As young adults move out of home and establish new careers, friends and experiences the development of a smoking habit is an area of real concern. Research says that if you can make it to 25 years-old you will likely never smoke, however too many young adults are being caught in the addictive cycle of smoking. Currently 19% of young adults 18 to 24-years-old are smoking.55 Young adults often minimise the risks and addictiveness of tobacco and for these reasons and so much more you need to think about your relationship with cigarettes and where it will lead!
Preventing tobacco use among youth is critical. Today most youth in New Zealand are smokefree with 3% of 15 to 17 year-olds currently smoking (this is down from 14% in 2006/07).56
A biennial study of Year 10 students (14 to 15 year-olds) reports daily smoking rates are 1.9%.57 This is at an all-time low and is down from 15.2% when the survey began in 2000. More than 80% of young people have never had a puff of tobacco.58
Everyone should be aware of the risk factors that contribute to young people experimenting and starting to smoke regularly. Consider some of the factors below and what you can do to support smokefree youth:
The social and physical environment:
- media and social influences that depict smoking as a ‘normal’ activity can promote smoking to youth.
- having friends who smoke – increases access and reinforcement of smoking especially as a social activity.
- having parents who smoke and/or allow smoking in the house.
- the family environment – attitudes towards smoking and parenting style.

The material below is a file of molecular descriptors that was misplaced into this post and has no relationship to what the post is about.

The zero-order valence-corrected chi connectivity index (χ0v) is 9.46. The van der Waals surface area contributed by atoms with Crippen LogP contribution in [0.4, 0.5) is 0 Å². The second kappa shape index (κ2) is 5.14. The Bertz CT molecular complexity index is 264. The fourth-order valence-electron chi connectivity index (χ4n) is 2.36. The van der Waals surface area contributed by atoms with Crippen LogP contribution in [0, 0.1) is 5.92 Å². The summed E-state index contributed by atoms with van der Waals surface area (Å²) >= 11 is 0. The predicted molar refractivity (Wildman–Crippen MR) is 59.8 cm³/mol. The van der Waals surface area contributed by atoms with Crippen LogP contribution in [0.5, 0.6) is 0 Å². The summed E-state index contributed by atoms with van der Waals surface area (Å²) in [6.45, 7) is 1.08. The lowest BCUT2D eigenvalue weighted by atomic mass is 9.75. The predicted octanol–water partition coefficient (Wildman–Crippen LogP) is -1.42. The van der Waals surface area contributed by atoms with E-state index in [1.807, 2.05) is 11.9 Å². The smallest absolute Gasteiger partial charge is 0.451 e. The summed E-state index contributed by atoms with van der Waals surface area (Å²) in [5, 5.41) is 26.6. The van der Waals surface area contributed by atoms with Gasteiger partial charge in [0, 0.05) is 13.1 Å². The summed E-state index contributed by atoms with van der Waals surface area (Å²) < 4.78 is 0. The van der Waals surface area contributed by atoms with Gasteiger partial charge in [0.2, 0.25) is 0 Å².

- the school environment and how they create and support smokefree environments.
- being able to access cigarettes and tobacco – particularly from family or friends.
- being able to afford to buy cigarettes and tobacco.
- low self-esteem.
- taking part in risk-taking behaviours.
- are doing well at school
- have future aspirations
- take part in community activities or sports clubs
- belong to a religion or have a spiritual practice
- are connected with their family.
Smoking prevalence from the ASH Year 10 Survey65 (of 14 and 15 year-olds) found that in 2018:
- 5.2% of Māori youth smoked daily, 11.6% were regular smokers, and 63.3% never smoked.
- Māori girls have had the highest daily smoking rates across all youth.
- Daily smoking rates for Māori youth has shifted from 5.9 to 5.2% in the last two years (2016 -2018), and are a long way from the smoking rate in 2000 which was 31%.
- 2.9% of Pacific youth smoked daily, 6.0% were regular smokers, and 75.4% never smoked.
- In 2000 daily smoking amoung Pacific students was 18.1%.
Where to find more information
- The Kupe data explorer which includes the 2012 to 2016 as well as the 2018 Health and Lifestyles Survey results.
- The Tobacco Control Data Repository has all New Zealand’s tobacco data in one location.
- The Ministry of Health Tobacco Use 2017/18: New Zealand Health Survey has information about tobacco use by adults over the age of 15 years, across different population groups (age, sex, ethnicity and neighbourhood deprivation); as do many other MOH reports.